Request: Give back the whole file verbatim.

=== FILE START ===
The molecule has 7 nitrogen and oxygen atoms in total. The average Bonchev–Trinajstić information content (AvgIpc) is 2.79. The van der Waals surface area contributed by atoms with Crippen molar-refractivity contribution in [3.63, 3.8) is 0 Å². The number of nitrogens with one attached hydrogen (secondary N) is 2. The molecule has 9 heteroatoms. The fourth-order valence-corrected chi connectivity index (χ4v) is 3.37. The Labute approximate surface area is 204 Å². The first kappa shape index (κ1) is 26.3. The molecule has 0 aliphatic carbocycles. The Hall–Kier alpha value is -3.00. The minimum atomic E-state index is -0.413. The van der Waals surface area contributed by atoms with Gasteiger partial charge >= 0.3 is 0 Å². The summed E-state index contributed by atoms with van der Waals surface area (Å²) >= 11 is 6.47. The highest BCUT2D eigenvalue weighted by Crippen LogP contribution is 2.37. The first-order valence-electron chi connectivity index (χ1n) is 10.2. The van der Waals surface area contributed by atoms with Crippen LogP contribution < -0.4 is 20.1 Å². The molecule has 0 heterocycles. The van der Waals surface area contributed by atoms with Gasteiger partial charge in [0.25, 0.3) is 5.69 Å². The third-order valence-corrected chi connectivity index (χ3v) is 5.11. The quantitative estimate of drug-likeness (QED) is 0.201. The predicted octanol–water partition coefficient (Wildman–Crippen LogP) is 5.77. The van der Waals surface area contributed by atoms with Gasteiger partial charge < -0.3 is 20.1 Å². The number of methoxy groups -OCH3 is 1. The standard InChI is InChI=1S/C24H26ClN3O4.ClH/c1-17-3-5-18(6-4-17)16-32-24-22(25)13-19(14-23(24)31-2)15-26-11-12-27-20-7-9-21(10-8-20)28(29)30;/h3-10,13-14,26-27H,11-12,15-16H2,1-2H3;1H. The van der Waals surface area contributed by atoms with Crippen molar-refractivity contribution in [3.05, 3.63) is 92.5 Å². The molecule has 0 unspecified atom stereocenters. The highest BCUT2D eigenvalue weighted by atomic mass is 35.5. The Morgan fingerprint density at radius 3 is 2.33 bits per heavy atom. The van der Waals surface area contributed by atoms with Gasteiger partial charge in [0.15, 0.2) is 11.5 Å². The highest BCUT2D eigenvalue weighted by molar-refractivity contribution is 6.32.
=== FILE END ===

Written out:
The molecule has 7 nitrogen and oxygen atoms in total. The average Bonchev–Trinajstić information content (AvgIpc) is 2.79. The van der Waals surface area contributed by atoms with Crippen molar-refractivity contribution in [3.63, 3.8) is 0 Å². The number of nitrogens with one attached hydrogen (secondary N) is 2. The molecule has 9 heteroatoms. The fourth-order valence-corrected chi connectivity index (χ4v) is 3.37. The Labute approximate surface area is 204 Å². The first kappa shape index (κ1) is 26.3. The molecule has 0 aliphatic carbocycles. The Hall–Kier alpha value is -3.00. The minimum atomic E-state index is -0.413. The van der Waals surface area contributed by atoms with Gasteiger partial charge >= 0.3 is 0 Å². The summed E-state index contributed by atoms with van der Waals surface area (Å²) >= 11 is 6.47. The highest BCUT2D eigenvalue weighted by Crippen LogP contribution is 2.37. The first-order valence-electron chi connectivity index (χ1n) is 10.2. The van der Waals surface area contributed by atoms with Crippen LogP contribution < -0.4 is 20.1 Å². The molecule has 0 heterocycles. The van der Waals surface area contributed by atoms with Gasteiger partial charge in [0.25, 0.3) is 5.69 Å². The third-order valence-corrected chi connectivity index (χ3v) is 5.11. The quantitative estimate of drug-likeness (QED) is 0.201. The predicted octanol–water partition coefficient (Wildman–Crippen LogP) is 5.77. The van der Waals surface area contributed by atoms with Gasteiger partial charge < -0.3 is 20.1 Å². The number of methoxy groups -OCH3 is 1. The standard InChI is InChI=1S/C24H26ClN3O4.ClH/c1-17-3-5-18(6-4-17)16-32-24-22(25)13-19(14-23(24)31-2)15-26-11-12-27-20-7-9-21(10-8-20)28(29)30;/h3-10,13-14,26-27H,11-12,15-16H2,1-2H3;1H. The van der Waals surface area contributed by atoms with Crippen molar-refractivity contribution in [3.05, 3.63) is 92.5 Å². The molecule has 0 unspecified atom stereocenters. The highest BCUT2D eigenvalue weighted by atomic mass is 35.5. The Morgan fingerprint density at radius 3 is 2.33 bits per heavy atom. The van der Waals surface area contributed by atoms with Gasteiger partial charge in [0.15, 0.2) is 11.5 Å². The highest BCUT2D eigenvalue weighted by molar-refractivity contribution is 6.32.